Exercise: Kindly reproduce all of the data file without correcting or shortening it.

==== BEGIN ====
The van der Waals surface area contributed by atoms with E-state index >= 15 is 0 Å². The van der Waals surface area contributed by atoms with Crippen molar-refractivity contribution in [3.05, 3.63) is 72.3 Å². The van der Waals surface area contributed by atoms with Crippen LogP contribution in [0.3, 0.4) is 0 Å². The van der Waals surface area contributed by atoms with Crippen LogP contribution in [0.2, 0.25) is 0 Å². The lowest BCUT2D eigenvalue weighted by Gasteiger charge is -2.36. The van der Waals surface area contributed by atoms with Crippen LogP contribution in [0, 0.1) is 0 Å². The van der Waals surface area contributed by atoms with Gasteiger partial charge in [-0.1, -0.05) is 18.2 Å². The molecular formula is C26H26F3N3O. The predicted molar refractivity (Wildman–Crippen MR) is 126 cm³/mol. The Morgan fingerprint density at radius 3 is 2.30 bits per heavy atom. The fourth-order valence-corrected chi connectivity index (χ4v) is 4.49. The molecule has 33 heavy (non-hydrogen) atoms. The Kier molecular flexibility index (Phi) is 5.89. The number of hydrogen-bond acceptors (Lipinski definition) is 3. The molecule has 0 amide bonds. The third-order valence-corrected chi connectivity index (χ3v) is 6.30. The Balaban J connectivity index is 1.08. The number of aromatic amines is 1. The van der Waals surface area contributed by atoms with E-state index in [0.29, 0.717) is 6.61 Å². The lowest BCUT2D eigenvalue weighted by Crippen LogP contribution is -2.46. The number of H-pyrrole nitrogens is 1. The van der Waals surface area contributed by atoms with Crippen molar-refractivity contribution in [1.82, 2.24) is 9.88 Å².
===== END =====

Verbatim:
The van der Waals surface area contributed by atoms with E-state index >= 15 is 0 Å². The van der Waals surface area contributed by atoms with Crippen molar-refractivity contribution in [3.05, 3.63) is 72.3 Å². The van der Waals surface area contributed by atoms with Crippen LogP contribution in [0.3, 0.4) is 0 Å². The van der Waals surface area contributed by atoms with Crippen LogP contribution in [0.2, 0.25) is 0 Å². The lowest BCUT2D eigenvalue weighted by Gasteiger charge is -2.36. The van der Waals surface area contributed by atoms with Crippen LogP contribution in [0, 0.1) is 0 Å². The van der Waals surface area contributed by atoms with Gasteiger partial charge in [-0.1, -0.05) is 18.2 Å². The molecular formula is C26H26F3N3O. The predicted molar refractivity (Wildman–Crippen MR) is 126 cm³/mol. The Morgan fingerprint density at radius 3 is 2.30 bits per heavy atom. The fourth-order valence-corrected chi connectivity index (χ4v) is 4.49. The molecule has 33 heavy (non-hydrogen) atoms. The Kier molecular flexibility index (Phi) is 5.89. The number of hydrogen-bond acceptors (Lipinski definition) is 3. The molecule has 0 amide bonds. The third-order valence-corrected chi connectivity index (χ3v) is 6.30. The Balaban J connectivity index is 1.08. The number of aromatic amines is 1. The van der Waals surface area contributed by atoms with E-state index in [0.29, 0.717) is 6.61 Å². The lowest BCUT2D eigenvalue weighted by Crippen LogP contribution is -2.46. The number of H-pyrrole nitrogens is 1. The van der Waals surface area contributed by atoms with Crippen molar-refractivity contribution in [1.82, 2.24) is 9.88 Å².